Track: 800m Runners Should Follow a Tangential Cut-In Path
Solid Line = Tangent Line 
(Shortest Distance)
Dotted Line = Longer Distance
Solid Line = Tangent Line (Shortest Distance) Dotted Line = Longer Distance

Track: 800m Runners Should Follow a Tangential Cut-In Path

Dick Moss, Editor

In the 800m, runners stay in their lanes for the first 100m. Then, at the beginning of the backstraight, they're allowed to cut to the inside lanes.

Passing the cut-in flag usually triggers a mad, swerving mass of bodies, all attempting to establish position in lane one.

However, for the runners in the middle and outside lanes, this rapid movement to lane one is an inefficient tactic that actually causes them to run farther. Here's why.

Running the Tangent is Best
As everyone knows, the shortest distance between two points is a straight line. For runners in an outside lane, a straight path is one which does not meet the inside lane until the runner has completed the backstraight and is almost at the curve of the track—for you math whizzes, this is a “tangent” to the curve. Deviating from this line, as when runners cut in very quickly, actually means that extra distance is being run.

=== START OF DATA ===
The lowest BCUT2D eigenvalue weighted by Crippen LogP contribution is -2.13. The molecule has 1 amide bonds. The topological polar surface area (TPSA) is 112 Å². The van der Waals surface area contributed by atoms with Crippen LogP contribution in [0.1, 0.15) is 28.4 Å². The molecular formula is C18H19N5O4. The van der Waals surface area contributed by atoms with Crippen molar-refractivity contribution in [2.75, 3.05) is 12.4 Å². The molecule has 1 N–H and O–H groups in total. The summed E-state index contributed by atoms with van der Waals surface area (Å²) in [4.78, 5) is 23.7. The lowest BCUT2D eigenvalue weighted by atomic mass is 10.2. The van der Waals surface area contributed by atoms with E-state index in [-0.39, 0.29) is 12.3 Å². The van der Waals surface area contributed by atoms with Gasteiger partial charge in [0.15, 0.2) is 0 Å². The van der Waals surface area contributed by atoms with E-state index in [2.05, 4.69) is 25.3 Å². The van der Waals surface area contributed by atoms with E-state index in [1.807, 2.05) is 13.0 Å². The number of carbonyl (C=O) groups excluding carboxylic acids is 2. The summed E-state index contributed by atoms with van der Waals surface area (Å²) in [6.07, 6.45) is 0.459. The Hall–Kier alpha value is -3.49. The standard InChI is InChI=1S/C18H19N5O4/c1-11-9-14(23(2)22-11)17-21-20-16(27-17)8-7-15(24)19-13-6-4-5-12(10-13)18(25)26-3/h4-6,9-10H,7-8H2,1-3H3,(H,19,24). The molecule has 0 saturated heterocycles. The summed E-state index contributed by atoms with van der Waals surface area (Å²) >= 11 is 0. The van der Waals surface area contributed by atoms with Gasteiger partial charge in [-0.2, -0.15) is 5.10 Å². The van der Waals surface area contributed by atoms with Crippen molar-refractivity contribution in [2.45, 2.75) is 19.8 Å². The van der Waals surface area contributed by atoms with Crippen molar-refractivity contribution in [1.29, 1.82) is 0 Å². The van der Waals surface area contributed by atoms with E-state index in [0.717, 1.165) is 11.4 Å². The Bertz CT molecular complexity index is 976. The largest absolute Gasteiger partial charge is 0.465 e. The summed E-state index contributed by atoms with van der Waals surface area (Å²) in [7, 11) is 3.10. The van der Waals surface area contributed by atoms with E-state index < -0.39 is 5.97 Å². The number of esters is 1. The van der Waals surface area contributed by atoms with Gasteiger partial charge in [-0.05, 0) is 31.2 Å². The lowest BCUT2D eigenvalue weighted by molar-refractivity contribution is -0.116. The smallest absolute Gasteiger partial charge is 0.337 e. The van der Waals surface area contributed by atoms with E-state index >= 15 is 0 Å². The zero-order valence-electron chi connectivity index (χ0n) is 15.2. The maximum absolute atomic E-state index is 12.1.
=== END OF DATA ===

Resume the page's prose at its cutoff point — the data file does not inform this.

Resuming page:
Implications
In other words, for runners in an outside lane, a gradual cut-in is most efficient— there's no rush to reach lane one until they're almost at the curve.

In real terms, outside runners may feel rather strange, running several lanes wide of the pack down the backstretch. On the other hand, they'll avoid the flailing arms and legs of the other runners and will be able to better control the position at which they enter the pack.

Middle-lane runners will be in a slightly different situation, since they'll encounter pressure from outside competitors attempting to break quickly to the inside. However, your runners have every right to run outside of the pack, and it's illegal for a competitor to initiate excessive contact in attempting to push through your athlete to the inside.

References

  1. Mick Grant & John Molvar, The Youth and Teen Running Encyclopedia A Complete Guide for Middle And Long Distance Runners Ages 6 to 18 [Kindle Edition], Amazon Digital Services, Inc., 2012.
  2. David Martin (PhD) & Peter Coe, Better Training for Distance Runners (2nd Edition), Human Kinetics Publishers, 1997.



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